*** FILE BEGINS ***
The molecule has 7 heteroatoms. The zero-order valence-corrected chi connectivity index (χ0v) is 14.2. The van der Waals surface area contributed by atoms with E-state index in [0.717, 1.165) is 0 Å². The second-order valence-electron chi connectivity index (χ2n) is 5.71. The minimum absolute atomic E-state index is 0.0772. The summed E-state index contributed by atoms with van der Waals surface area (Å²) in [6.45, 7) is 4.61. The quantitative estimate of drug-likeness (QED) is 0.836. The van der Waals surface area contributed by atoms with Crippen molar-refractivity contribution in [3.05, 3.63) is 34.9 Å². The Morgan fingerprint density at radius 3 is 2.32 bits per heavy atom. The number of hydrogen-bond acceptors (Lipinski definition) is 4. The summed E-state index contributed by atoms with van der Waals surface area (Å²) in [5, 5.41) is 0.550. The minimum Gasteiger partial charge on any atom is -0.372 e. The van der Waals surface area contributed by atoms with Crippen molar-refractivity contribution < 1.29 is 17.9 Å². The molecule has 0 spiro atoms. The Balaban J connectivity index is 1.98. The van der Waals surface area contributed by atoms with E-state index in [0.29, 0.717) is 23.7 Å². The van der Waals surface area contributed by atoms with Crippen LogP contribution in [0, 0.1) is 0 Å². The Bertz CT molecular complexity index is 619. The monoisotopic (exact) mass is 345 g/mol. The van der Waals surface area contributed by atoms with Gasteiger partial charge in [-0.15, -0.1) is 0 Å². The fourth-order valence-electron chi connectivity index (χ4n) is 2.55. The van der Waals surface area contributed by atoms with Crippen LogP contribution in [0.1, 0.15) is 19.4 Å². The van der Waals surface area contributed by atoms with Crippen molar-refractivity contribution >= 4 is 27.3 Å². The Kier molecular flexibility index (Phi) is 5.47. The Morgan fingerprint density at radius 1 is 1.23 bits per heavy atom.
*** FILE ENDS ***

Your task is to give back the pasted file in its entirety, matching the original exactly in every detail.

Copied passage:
The molecule has 7 heteroatoms. The zero-order valence-corrected chi connectivity index (χ0v) is 14.2. The van der Waals surface area contributed by atoms with E-state index in [0.717, 1.165) is 0 Å². The second-order valence-electron chi connectivity index (χ2n) is 5.71. The minimum absolute atomic E-state index is 0.0772. The summed E-state index contributed by atoms with van der Waals surface area (Å²) in [6.45, 7) is 4.61. The quantitative estimate of drug-likeness (QED) is 0.836. The van der Waals surface area contributed by atoms with Crippen molar-refractivity contribution in [3.05, 3.63) is 34.9 Å². The Morgan fingerprint density at radius 3 is 2.32 bits per heavy atom. The number of hydrogen-bond acceptors (Lipinski definition) is 4. The summed E-state index contributed by atoms with van der Waals surface area (Å²) in [5, 5.41) is 0.550. The minimum Gasteiger partial charge on any atom is -0.372 e. The van der Waals surface area contributed by atoms with Crippen molar-refractivity contribution < 1.29 is 17.9 Å². The molecule has 0 spiro atoms. The Balaban J connectivity index is 1.98. The van der Waals surface area contributed by atoms with E-state index in [0.29, 0.717) is 23.7 Å². The van der Waals surface area contributed by atoms with Crippen LogP contribution in [0, 0.1) is 0 Å². The Bertz CT molecular complexity index is 619. The monoisotopic (exact) mass is 345 g/mol. The van der Waals surface area contributed by atoms with Gasteiger partial charge in [-0.15, -0.1) is 0 Å². The fourth-order valence-electron chi connectivity index (χ4n) is 2.55. The van der Waals surface area contributed by atoms with Crippen LogP contribution in [0.1, 0.15) is 19.4 Å². The van der Waals surface area contributed by atoms with Crippen molar-refractivity contribution >= 4 is 27.3 Å². The Kier molecular flexibility index (Phi) is 5.47. The Morgan fingerprint density at radius 1 is 1.23 bits per heavy atom.